It’s just that we are the least likely audience for a location tracking, access seeking, buggy app that’s going to want credit card information (you know it’s coming) in order to unlock the super secret “truth” when we can get all the “truth” conspiracy theories we can eat from QAnon for free! Emphasis on “con”. It would be like hanging a Christmas tree air freshener on the rear view mirror of a Tesla.

And we apple nerds are unlikely to do that. But the minute one of us manages to get in, queue the app reviews. They’re going to be worth the price of a new iPhone 13.

Revenge of the Words

The Wordle enthusiasm (I would not deign to call it a craze) is fascinating, as it shines a light on something which understandably does not get much coverage, since it is about the declining vocabularies of Americans. ( I don’t know how it is in the rest of the world, but I would guess fairly similar).

Yesterday’s Wordle word (they have a new one every day, so unless one has been saving them up, it does not seem wrong to mention them the day after, so here it comes), was “tacit.”

Now, I am guessing that almost everyone who visits here knows that word. And if you did not, I am glad that you made the effort to play the game, and thus learn new words. That is always a plus for a person, wanting to learn new things. And I am not saying that I know all the English words, either, though I think I know most of them. I didn’t strive to do this, I just loved to read, and so learned many words, and I was always excited to find a new one.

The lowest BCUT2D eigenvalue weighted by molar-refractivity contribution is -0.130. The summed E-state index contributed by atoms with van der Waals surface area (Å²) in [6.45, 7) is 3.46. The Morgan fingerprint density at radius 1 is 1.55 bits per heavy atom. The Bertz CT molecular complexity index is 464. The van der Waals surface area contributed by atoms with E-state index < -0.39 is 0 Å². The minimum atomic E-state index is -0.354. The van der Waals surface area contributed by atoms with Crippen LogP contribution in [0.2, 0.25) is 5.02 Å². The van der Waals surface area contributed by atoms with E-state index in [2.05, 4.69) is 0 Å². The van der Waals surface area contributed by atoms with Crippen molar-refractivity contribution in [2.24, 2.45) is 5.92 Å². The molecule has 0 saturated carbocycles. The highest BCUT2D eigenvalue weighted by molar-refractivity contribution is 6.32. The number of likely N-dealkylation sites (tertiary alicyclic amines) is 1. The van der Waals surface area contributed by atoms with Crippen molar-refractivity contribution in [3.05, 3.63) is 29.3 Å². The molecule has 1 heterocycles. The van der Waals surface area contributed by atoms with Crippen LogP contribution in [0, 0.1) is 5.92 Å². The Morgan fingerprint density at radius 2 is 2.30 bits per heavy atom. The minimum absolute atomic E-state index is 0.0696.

I loved to read books, and read at a very young age. I wasn’t John Stuart Mill, who apparently learned Greek and Latin at age six or so. I just read Uncle Wiggily books, and Burgess animal stories, and Winnie-the-Pooh; and then adventure stories like “Treasure Island,” and “The Three Musketeers.”

My mother would read to me when I was very young, and I had many Golden Books, wonderful for young children. I particularly liked “The Color Kittens,” and “The Party Pig.” Then my father read the great adventure tales to me, “Treasure Island,” my very favorite; and “Kidnapped,” and “Robinson Crusoe,” and “The Jungle Book.” Then I read good sports novels, and mysteries; and then started reading some classic novels. Oh, and I had a good book of Greek mythology to ponder over. Then I majored in English in college, and strongly considered getting a PhD in English, but ultimately did other graduate work instead, but literature was always my favorite academic subject.

I am sure that most here followed a similar path, with the love of books, and of course the words in them. Books are made up of words, of course. Words are the primary way in which humans communicate, though of course there are nonverbal ways, such as facial expressions, loud noises, physical actions or inactions.

The importance of having a good vocabulary is twofold: the ability to express yourself with some depth and nuance, and the capacity to understand the nuance in the statements of other people you literally encounter, or just through the pages of books. The more words you know, the more potential nuance you can explore.

Obviously, there are those people, we might call them sesquipedalians, who delight in using long words to show off, or sound very intelligent. I like the French term “le mot juste,” literally meaning “the right word,” the word that just fits the precise meaning one is trying to convey. I just read that the term was coined by the novelist Flaubert, who would sometimes spend weeks searching for just the right word or phrase to use. Would that more aspired to that!

So some indeed might overdo it. And people who do not have very large vocabularies might resent those whom they think are trying to outshine them. I remember a high school English teacher, who apparently thought that I was doing that; as he all of sudden made a comment about once knowing someone who would use “twenty dollar words” when a “two dollar word” would be fine. Well, I never tried to show off in that way in school, I just used the words that I thought best expressed what I wanted to say. And I did not know very many arcane words, I just used those that I read in books, or that I learned from talking to my parents. But obviously his comment stung me, and it was entirely inappropriate coming from an English teacher. Oh, well.